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Bradley Manning - a soldier's leaks exposed US 'bloodlust'

As Bradley Manning faces court martial for leaking military files to Wikileaks, Judith?Orr says he is standing firm despite the threat of a lifetime in jail

Issue No. 2356

Bradley Manning used to be an intelligence analyst for the US army. Now, aged 25, he faces a lifetime in jail with no chance of parole.

Bradley faces 21 charges—all relating to his leaking of files about US military actions in Afghanistan and Iraq to the Wikileaks website.

His court martial began in Maryland on Monday of this week.

Bradley does not deny leaking the materials, which include 500,000 battlefield reports from Iraq and Afghanistan in 2009 and 2010, he called the “War Logs”. 

He was horrified at what he was seeing and reading about what the US was doing through his job. 

He wanted to provoke public debate about US actions in the wars.

At a pre-trial hearing in February of this year he said, “I believed that if the general public, especially the American public, had access to the information contained within the [Iraq and Afghan War Logs] this could spark a domestic debate on the role of the military and our foreign policy in general as well as it related to Iraq and Afghanistan.” 

One of the leaks was a clip of video footage of a US Apache helicopter crew killing 12 people, including two Reuters journalists in Baghdad in 2007. 

One of the crew is heard referring to the casualities as “dead bastards”.

Bradley said, “The most alarming aspect of the video to me was the seemingly delightful bloodlust the aerial weapons team happened to have.”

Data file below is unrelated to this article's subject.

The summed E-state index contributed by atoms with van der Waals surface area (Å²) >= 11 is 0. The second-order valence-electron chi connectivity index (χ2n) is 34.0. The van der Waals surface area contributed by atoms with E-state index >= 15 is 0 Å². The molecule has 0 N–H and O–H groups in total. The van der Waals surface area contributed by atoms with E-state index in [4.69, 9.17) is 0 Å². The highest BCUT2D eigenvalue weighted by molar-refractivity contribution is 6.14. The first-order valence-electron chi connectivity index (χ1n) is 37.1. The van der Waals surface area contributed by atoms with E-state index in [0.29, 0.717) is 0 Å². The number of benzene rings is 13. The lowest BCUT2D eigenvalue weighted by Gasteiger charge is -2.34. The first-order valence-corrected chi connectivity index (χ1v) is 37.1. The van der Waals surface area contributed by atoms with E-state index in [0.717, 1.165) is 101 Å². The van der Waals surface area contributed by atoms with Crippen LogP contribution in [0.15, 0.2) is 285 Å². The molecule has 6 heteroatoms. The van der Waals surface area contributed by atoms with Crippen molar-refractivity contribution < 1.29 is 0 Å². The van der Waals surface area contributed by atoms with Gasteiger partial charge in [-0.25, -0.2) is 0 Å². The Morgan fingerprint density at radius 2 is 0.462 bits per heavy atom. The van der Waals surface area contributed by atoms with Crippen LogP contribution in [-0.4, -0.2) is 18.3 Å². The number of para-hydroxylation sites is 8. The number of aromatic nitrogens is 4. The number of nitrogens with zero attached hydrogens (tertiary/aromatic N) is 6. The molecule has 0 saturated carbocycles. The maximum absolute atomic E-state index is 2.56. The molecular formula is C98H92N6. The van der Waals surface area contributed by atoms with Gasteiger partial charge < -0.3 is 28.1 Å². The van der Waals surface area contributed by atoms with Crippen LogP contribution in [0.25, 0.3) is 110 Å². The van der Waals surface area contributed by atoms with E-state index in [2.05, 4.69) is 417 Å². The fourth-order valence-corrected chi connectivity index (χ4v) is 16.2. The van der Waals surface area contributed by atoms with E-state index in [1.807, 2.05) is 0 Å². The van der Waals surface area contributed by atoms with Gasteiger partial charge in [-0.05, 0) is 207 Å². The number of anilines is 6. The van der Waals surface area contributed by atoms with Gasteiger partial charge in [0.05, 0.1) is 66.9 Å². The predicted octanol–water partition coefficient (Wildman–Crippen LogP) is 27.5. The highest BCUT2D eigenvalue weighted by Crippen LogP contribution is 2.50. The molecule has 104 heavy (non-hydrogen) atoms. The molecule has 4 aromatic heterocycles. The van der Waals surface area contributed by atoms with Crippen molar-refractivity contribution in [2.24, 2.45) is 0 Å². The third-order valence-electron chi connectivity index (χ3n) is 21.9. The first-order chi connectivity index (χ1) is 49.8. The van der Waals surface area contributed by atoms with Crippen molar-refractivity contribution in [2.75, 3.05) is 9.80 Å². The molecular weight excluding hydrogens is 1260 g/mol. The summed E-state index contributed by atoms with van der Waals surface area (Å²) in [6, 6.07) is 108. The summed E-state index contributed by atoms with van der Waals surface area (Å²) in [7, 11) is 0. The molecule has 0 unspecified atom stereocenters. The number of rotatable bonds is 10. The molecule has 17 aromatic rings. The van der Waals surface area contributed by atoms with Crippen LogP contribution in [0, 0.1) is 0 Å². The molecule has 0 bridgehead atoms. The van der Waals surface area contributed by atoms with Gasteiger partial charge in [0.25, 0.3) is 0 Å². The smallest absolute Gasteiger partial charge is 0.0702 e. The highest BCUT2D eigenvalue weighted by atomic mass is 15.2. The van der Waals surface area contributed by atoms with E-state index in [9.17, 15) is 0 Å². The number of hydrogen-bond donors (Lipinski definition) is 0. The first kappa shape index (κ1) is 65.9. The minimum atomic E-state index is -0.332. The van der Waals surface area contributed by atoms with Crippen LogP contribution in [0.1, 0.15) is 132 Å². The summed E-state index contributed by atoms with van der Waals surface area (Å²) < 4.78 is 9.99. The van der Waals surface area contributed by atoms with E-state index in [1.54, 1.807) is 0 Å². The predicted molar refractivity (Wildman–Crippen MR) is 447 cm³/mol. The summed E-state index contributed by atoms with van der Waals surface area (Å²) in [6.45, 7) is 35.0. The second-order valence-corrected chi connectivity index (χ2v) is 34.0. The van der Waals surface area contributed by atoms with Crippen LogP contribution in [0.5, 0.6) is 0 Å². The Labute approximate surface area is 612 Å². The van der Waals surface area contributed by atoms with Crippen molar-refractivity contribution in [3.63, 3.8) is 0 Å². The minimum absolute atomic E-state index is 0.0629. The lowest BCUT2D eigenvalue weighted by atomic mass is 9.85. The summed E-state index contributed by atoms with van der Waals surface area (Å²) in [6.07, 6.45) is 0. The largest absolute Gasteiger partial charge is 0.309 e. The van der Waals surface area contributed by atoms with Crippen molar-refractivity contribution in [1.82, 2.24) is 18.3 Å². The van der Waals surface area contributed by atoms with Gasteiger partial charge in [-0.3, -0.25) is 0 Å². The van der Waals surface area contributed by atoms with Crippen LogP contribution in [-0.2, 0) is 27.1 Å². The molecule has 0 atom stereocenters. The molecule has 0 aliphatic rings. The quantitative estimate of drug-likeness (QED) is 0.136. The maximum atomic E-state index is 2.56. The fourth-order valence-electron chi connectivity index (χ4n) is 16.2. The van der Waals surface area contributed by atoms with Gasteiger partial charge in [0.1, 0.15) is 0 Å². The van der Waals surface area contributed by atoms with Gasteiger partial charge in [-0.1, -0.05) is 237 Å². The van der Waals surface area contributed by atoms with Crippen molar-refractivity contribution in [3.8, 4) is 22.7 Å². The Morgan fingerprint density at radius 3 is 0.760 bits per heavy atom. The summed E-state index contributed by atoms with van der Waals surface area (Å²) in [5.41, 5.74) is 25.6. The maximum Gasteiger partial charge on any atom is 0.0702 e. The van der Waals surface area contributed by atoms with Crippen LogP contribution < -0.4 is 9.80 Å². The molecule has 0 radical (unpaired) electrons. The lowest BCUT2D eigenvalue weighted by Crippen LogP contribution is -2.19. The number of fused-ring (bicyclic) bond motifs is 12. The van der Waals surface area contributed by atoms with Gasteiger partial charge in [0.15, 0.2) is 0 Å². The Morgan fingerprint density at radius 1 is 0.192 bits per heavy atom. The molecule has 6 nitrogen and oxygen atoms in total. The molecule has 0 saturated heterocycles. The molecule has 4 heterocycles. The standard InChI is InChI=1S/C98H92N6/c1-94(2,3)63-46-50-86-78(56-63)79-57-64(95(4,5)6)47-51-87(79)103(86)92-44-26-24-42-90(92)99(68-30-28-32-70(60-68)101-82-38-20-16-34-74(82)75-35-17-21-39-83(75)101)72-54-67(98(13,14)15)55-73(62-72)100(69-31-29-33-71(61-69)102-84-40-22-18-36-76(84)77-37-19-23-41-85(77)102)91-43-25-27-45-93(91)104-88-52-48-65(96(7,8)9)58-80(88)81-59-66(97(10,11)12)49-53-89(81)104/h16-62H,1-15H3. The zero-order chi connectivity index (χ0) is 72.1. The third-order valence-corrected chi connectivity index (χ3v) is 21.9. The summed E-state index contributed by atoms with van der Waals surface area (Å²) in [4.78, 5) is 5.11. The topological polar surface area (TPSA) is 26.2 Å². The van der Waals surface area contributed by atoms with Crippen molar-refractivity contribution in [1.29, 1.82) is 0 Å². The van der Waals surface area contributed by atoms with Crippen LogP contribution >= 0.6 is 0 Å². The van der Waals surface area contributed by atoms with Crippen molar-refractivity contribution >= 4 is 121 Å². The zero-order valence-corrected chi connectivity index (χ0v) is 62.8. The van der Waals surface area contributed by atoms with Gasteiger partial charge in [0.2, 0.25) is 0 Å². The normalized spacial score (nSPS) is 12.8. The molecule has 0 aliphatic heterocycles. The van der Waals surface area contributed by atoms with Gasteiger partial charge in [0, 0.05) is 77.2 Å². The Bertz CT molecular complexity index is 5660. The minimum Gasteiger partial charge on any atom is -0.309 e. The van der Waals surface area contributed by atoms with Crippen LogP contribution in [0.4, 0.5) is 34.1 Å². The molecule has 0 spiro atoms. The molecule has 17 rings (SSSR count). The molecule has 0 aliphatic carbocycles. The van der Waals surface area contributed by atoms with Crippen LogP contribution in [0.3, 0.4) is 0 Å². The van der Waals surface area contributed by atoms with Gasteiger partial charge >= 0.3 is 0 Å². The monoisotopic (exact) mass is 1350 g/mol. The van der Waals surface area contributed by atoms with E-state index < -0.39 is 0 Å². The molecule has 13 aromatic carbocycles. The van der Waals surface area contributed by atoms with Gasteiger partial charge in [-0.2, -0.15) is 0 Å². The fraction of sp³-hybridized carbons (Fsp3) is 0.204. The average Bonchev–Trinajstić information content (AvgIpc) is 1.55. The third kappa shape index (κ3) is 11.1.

He compared it to a child “torturing ants with a magnifying glass”.

Enemy

Bradley is pleading not guilty to the most serious charge of “aiding the enemy”.

The prosecution claims that Bradley “knowingly gave intelligence information” to Al Qaida because once it was online Al Qaida had access to it.

Bradley has suffered torture during his imprisonment since his arrest in Iraq in May 2010. 

For the first ten months he was kept in solitary confinement. He was denied meaningful exercise, social interaction and sunlight, and was often forced to stay completely naked.

United Nations investigator on torture, Juan Mendez carried out a 14 month investigation after complaints about Bradley’s treatment. 

He concluded that Bradley had suffered “cruel and inhuman” treatment. 

A judge has ruled that Bradley will get a 112-day reduction in any jail sentence he receives because of this treatment.

Professor Laurence Tribe, who was until recently a senior advisor to the US Justice Department, has also protested over Bradley’s treatment. 

Tribe was a Harvard professor who taught president Barack Obama. 

Protesters confronted Obama about Bradley’s treatment at a fundraiser event in April 2011. Obama’s response was that Bradley “broke the law”. 

No trial to confirm innocence or guilt had taken place at the time. 

As Bradley faces his court martial, US troops still occupy Afghanistan and the crimes of US imperialism go unpunished. 

But Bradley is standing firm. He described his feelings after sending the files to Wikileaks. 

He said, “I felt I had accomplished something that allowed me to have a clear conscience based upon what I had seen and what I had read about and knew were happening in both Iraq and Afghanistan every day.”


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Tue 4 Jun 2013, 17:42 BST
Issue No. 2356
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